2014
06/28

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Finance

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Canada Consumer Confidence Falls on Finance Worries

Canadian consumer confidence fell
for a third week, as optimism about personal finances dimmed to
the lowest in almost a year.

The Bloomberg Nanos Canadian Confidence Index fell to 58.5
through June 20 from 58.7 the week before. The percentage of
respondents who said their personal finances had improved over
the past year fell to 17.0, the lowest since August.

Consumers are being pinched by increases in the costs of
gasoline, food and electricity this year, pushing inflation to a
two-year high. Crude oil costs have jumped because of fighting
in Iraq that has created concern about future supplies.

The slide in consumer confidence is “primarily related to
the state of personal finances,” said Nik Nanos, chairman of
Nanos Research Group. That gauge “is currently scraping a 12-month low and is also below the six-year average,” he said.

Consumer prices advanced 2.3 percent in May from a year
ago, the fastest pace since February 2012, Statistics Canada
reported June 20. Energy costs advanced at an annual 8.4 pace
for a second month.

The US, the world’s largest economy and consumer of about
three quarters of Canada’s exports, is starting to move “on the
road to reasonably solid recovery,” Finance Minister Joe Oliver
said in an interview with Bloomberg Television in London. Oliver
said he expects his country’s inflation rate to be around the 2
percent target set by the Bank of Canada.

Job Security

The survey-based Nanos index has two sub-indexes. The
Pocketbook Index, based on responses to questions about personal
finances and job security, fell to 58.9 last week from 59.3 in
the last survey, the lowest since the beginning of February. The
percentage of respondents who said they are “not at all
secure” in their jobs rose to a three-month high of 8.2
percent, from 7.4 percent the week before.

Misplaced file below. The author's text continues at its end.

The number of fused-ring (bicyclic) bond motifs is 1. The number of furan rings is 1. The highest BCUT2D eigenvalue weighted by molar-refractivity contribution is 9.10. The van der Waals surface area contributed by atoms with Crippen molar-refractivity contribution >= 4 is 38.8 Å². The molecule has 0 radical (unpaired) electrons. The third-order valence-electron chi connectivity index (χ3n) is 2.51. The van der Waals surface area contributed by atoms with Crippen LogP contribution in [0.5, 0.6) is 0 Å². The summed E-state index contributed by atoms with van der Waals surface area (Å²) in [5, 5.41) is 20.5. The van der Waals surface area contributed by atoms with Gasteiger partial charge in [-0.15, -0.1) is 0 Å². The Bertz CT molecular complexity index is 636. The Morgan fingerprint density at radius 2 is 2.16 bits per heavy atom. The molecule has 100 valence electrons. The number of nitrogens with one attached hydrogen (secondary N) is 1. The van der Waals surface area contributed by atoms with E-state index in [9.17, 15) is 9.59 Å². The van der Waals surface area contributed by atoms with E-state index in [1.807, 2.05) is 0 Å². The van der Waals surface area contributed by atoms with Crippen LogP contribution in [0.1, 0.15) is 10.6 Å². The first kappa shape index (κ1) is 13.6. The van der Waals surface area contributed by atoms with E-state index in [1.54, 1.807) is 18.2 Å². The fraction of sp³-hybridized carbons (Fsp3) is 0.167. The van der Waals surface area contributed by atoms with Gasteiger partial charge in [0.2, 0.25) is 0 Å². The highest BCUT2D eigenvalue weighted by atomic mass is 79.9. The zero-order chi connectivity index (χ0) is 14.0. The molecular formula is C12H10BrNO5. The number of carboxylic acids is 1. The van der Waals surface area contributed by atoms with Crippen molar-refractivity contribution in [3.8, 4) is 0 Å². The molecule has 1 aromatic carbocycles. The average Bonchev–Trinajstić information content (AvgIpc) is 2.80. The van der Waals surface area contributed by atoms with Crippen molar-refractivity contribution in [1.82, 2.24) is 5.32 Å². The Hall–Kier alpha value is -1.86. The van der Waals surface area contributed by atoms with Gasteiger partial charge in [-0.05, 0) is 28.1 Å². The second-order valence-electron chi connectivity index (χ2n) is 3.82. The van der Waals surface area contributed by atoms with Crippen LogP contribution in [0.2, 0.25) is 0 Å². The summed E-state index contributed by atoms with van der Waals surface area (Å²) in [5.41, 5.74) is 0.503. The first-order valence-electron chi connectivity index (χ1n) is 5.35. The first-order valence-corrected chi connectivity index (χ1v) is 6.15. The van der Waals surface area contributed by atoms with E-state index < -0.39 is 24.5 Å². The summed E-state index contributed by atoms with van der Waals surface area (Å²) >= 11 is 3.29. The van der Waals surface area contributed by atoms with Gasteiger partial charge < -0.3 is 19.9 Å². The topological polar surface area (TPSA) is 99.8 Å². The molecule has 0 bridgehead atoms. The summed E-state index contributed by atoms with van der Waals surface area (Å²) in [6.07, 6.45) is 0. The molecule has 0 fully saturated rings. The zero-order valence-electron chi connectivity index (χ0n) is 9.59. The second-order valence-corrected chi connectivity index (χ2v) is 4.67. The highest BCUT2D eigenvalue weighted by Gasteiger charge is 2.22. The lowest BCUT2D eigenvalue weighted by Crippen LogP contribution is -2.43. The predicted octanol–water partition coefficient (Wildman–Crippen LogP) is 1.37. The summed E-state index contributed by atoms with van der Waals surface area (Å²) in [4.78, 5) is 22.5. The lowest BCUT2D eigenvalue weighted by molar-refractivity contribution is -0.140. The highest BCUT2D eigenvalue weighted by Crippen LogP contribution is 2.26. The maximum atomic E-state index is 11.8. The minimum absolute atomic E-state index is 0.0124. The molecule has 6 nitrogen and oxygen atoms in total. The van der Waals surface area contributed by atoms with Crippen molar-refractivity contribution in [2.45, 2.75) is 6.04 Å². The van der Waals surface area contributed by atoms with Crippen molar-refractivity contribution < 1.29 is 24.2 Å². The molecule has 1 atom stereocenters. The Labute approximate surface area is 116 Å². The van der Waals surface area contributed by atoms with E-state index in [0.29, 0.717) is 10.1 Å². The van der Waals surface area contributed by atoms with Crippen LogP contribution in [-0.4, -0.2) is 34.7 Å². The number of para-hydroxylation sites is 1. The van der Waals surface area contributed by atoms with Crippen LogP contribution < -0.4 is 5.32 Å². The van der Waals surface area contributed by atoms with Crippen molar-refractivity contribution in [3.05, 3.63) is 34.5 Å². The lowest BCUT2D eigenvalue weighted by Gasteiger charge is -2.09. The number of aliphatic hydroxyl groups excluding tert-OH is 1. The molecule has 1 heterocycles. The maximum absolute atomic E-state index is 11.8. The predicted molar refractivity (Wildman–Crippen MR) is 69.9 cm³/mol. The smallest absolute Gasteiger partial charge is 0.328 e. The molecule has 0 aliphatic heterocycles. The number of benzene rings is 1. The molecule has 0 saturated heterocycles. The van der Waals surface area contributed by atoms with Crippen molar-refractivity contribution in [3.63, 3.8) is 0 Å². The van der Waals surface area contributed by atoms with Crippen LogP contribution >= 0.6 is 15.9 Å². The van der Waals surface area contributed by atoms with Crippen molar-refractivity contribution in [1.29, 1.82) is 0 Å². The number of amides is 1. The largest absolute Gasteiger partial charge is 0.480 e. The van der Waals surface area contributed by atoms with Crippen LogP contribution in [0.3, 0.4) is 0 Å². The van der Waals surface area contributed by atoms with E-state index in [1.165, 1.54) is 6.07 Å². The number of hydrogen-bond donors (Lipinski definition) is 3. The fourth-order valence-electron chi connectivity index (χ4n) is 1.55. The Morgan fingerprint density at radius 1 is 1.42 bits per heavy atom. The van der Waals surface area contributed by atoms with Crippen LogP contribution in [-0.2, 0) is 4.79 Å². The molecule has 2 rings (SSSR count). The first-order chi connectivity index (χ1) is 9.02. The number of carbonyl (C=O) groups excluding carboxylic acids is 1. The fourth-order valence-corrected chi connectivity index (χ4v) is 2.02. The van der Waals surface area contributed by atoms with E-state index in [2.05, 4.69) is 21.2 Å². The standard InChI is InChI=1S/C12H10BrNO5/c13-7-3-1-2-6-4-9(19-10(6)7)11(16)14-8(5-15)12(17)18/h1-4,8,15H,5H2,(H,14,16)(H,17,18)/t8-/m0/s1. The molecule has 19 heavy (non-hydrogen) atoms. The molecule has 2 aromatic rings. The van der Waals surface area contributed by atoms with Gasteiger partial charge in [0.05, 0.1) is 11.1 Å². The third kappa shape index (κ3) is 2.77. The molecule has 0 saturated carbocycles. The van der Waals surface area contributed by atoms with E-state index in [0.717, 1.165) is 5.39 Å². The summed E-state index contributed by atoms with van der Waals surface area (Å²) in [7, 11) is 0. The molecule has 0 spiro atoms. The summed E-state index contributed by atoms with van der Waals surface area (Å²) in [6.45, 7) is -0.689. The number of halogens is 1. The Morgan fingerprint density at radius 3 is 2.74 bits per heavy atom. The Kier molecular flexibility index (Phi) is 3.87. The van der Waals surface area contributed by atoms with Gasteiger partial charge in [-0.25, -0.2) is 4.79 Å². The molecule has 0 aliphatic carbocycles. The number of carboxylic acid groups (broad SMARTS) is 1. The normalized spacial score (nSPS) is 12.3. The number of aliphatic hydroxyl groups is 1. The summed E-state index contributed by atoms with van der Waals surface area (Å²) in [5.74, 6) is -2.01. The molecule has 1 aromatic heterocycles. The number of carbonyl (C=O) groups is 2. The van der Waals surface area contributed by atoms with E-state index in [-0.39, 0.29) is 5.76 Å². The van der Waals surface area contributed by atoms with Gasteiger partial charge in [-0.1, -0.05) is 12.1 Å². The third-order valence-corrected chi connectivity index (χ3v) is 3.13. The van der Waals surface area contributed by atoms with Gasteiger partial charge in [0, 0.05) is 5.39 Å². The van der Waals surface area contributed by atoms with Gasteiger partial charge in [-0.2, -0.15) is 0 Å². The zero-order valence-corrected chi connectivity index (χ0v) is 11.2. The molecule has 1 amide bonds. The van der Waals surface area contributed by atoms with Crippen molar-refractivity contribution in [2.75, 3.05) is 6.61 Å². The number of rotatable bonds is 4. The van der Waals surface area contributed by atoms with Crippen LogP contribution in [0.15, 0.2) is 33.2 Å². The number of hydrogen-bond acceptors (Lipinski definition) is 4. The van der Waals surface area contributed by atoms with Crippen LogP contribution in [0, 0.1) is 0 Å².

The Expectations Index rose slightly to 58.2. The share of
Canadians who expect the value of real estate to fall in their
neighborhood over the next six months climbed to 12.2 percent
last week from 11.1 percent, with the third straight increase
bringing the reading to its highest since the start of April.
Nineteen percent of people said the economy will be weaker over
the next six months, down from 19.2 percent the week before.

Bank of Canada Governor Stephen Poloz said June 12 that the
biggest domestic risk to the country’s financial system remains
households with stretched consumer finances after a period of
rapid homebuilding. Poloz also predicted a soft landing in the
housing market and progress in Europe’s effort to ease its debt
crisis.

Debt Perils

Other reports last week suggested that consumers are
heeding the message about the perils of debt while they continue
to spend. Statistics Canada said retail sales rose 1.1 percent
in April led by automobiles, the fourth straight increase. The
agency also reported the ratio of household debt to disposable
income fell in the first three months of 2014, the second
straight quarterly decline from last year’s record. Mortgage
borrowing increased at the slowest pace in five years.

“The resilience of Canadian consumers is impressive, more
so considering that elevated gas prices are squeezing household
budgets,” Krishen Rangasamy, senior economist at National Bank
Financial in Montreal, wrote in a client note.

Consumer sentiment may continue to decline as inflation
rises, said Joseph Brusuelas, senior economist at Bloomberg LP,
even with “Poloz’s insistence that the price rise is primarily
due to temporary factors.”

To contact the reporter on this story:
Greg Quinn in Ottawa at
gquinn1@bloomberg.net

To contact the editors responsible for this story:
Paul Badertscher at
pbadertscher@bloomberg.net
Chris Fournier

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